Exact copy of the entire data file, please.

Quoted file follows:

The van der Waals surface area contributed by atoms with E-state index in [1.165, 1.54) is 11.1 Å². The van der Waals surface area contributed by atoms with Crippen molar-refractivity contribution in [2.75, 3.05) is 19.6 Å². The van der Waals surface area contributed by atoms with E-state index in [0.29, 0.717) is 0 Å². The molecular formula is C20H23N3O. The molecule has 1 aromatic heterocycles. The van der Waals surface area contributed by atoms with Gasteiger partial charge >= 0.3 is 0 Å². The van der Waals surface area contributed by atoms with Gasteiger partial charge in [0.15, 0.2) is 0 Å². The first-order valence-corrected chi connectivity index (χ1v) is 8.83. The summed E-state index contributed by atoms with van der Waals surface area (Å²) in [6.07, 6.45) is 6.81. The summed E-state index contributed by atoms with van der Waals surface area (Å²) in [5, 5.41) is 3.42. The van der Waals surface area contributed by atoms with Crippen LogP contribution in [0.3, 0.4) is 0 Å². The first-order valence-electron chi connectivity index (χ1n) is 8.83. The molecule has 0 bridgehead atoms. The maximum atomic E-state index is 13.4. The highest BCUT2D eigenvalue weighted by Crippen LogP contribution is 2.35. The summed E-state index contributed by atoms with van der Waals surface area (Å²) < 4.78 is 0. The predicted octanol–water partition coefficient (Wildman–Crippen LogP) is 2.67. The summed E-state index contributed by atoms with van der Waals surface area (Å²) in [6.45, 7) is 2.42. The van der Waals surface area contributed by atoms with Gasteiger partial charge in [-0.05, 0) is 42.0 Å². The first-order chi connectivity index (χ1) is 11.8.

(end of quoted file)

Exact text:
The van der Waals surface area contributed by atoms with E-state index in [1.165, 1.54) is 11.1 Å². The van der Waals surface area contributed by atoms with Crippen molar-refractivity contribution in [2.75, 3.05) is 19.6 Å². The van der Waals surface area contributed by atoms with E-state index in [0.29, 0.717) is 0 Å². The molecular formula is C20H23N3O. The molecule has 1 aromatic heterocycles. The van der Waals surface area contributed by atoms with Gasteiger partial charge >= 0.3 is 0 Å². The van der Waals surface area contributed by atoms with Gasteiger partial charge in [0.15, 0.2) is 0 Å². The first-order valence-corrected chi connectivity index (χ1v) is 8.83. The summed E-state index contributed by atoms with van der Waals surface area (Å²) in [6.07, 6.45) is 6.81. The summed E-state index contributed by atoms with van der Waals surface area (Å²) in [5, 5.41) is 3.42. The van der Waals surface area contributed by atoms with Crippen LogP contribution in [0.3, 0.4) is 0 Å². The first-order valence-electron chi connectivity index (χ1n) is 8.83. The molecule has 0 bridgehead atoms. The maximum atomic E-state index is 13.4. The highest BCUT2D eigenvalue weighted by Crippen LogP contribution is 2.35. The summed E-state index contributed by atoms with van der Waals surface area (Å²) < 4.78 is 0. The predicted octanol–water partition coefficient (Wildman–Crippen LogP) is 2.67. The summed E-state index contributed by atoms with van der Waals surface area (Å²) in [6.45, 7) is 2.42. The van der Waals surface area contributed by atoms with Gasteiger partial charge in [-0.05, 0) is 42.0 Å². The first-order chi connectivity index (χ1) is 11.8.